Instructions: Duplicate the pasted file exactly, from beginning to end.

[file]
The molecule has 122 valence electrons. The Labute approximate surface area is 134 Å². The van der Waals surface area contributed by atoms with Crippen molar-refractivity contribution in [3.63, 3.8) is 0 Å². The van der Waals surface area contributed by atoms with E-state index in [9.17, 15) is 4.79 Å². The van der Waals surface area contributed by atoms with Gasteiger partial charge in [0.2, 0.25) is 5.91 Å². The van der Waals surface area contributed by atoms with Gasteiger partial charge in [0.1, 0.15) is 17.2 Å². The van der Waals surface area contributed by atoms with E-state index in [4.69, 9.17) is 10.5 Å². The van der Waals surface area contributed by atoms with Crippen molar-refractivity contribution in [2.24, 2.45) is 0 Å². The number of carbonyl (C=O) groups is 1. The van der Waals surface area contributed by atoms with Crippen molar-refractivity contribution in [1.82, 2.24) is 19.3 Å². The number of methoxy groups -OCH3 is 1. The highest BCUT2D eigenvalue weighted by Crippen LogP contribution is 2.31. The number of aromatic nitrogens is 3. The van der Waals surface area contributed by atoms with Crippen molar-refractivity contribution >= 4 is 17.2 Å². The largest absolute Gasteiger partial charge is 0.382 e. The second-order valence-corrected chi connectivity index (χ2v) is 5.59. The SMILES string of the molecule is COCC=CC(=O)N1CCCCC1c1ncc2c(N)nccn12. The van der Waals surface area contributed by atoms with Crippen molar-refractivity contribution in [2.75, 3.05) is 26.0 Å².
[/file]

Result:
The molecule has 122 valence electrons. The Labute approximate surface area is 134 Å². The van der Waals surface area contributed by atoms with Crippen molar-refractivity contribution in [3.63, 3.8) is 0 Å². The van der Waals surface area contributed by atoms with E-state index in [9.17, 15) is 4.79 Å². The van der Waals surface area contributed by atoms with Gasteiger partial charge in [0.2, 0.25) is 5.91 Å². The van der Waals surface area contributed by atoms with Gasteiger partial charge in [0.1, 0.15) is 17.2 Å². The van der Waals surface area contributed by atoms with E-state index in [4.69, 9.17) is 10.5 Å². The van der Waals surface area contributed by atoms with Crippen molar-refractivity contribution in [2.24, 2.45) is 0 Å². The number of carbonyl (C=O) groups is 1. The van der Waals surface area contributed by atoms with Crippen molar-refractivity contribution in [1.82, 2.24) is 19.3 Å². The number of methoxy groups -OCH3 is 1. The highest BCUT2D eigenvalue weighted by Crippen LogP contribution is 2.31. The number of aromatic nitrogens is 3. The van der Waals surface area contributed by atoms with Crippen molar-refractivity contribution >= 4 is 17.2 Å². The largest absolute Gasteiger partial charge is 0.382 e. The second-order valence-corrected chi connectivity index (χ2v) is 5.59. The SMILES string of the molecule is COCC=CC(=O)N1CCCCC1c1ncc2c(N)nccn12. The van der Waals surface area contributed by atoms with Crippen molar-refractivity contribution in [2.75, 3.05) is 26.0 Å².